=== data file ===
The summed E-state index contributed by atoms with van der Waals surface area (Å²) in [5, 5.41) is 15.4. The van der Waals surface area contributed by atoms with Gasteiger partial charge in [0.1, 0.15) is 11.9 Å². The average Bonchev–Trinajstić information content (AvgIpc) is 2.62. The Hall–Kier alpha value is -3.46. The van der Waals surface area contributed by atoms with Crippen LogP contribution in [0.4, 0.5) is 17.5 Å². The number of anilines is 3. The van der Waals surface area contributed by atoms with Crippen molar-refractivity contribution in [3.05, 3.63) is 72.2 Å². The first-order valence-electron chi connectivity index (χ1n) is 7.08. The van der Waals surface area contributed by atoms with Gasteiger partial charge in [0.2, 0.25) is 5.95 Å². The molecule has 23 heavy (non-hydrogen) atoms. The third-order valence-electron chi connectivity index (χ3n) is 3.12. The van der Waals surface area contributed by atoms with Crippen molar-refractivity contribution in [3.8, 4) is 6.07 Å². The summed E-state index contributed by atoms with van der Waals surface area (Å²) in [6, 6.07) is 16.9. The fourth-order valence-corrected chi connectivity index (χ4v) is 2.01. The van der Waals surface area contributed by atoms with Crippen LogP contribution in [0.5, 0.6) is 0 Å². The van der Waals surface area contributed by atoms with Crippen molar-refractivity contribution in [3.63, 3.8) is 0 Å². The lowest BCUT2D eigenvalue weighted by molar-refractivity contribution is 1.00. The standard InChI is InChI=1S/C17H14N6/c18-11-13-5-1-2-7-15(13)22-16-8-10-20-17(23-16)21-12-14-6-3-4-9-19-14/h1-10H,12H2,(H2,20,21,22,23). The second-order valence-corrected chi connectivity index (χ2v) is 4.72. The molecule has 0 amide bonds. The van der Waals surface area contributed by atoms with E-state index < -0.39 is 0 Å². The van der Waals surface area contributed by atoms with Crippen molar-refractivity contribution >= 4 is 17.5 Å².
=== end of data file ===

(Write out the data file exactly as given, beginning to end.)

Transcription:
The summed E-state index contributed by atoms with van der Waals surface area (Å²) in [5, 5.41) is 15.4. The van der Waals surface area contributed by atoms with Gasteiger partial charge in [0.1, 0.15) is 11.9 Å². The average Bonchev–Trinajstić information content (AvgIpc) is 2.62. The Hall–Kier alpha value is -3.46. The van der Waals surface area contributed by atoms with Crippen LogP contribution in [0.4, 0.5) is 17.5 Å². The number of anilines is 3. The van der Waals surface area contributed by atoms with Crippen molar-refractivity contribution in [3.05, 3.63) is 72.2 Å². The first-order valence-electron chi connectivity index (χ1n) is 7.08. The van der Waals surface area contributed by atoms with Gasteiger partial charge in [0.2, 0.25) is 5.95 Å². The molecule has 23 heavy (non-hydrogen) atoms. The third-order valence-electron chi connectivity index (χ3n) is 3.12. The van der Waals surface area contributed by atoms with Crippen molar-refractivity contribution in [3.8, 4) is 6.07 Å². The summed E-state index contributed by atoms with van der Waals surface area (Å²) in [6, 6.07) is 16.9. The fourth-order valence-corrected chi connectivity index (χ4v) is 2.01. The van der Waals surface area contributed by atoms with Crippen LogP contribution in [0.5, 0.6) is 0 Å². The van der Waals surface area contributed by atoms with Crippen molar-refractivity contribution in [3.63, 3.8) is 0 Å². The lowest BCUT2D eigenvalue weighted by molar-refractivity contribution is 1.00. The standard InChI is InChI=1S/C17H14N6/c18-11-13-5-1-2-7-15(13)22-16-8-10-20-17(23-16)21-12-14-6-3-4-9-19-14/h1-10H,12H2,(H2,20,21,22,23). The second-order valence-corrected chi connectivity index (χ2v) is 4.72. The molecule has 0 amide bonds. The van der Waals surface area contributed by atoms with E-state index < -0.39 is 0 Å². The van der Waals surface area contributed by atoms with Crippen molar-refractivity contribution >= 4 is 17.5 Å².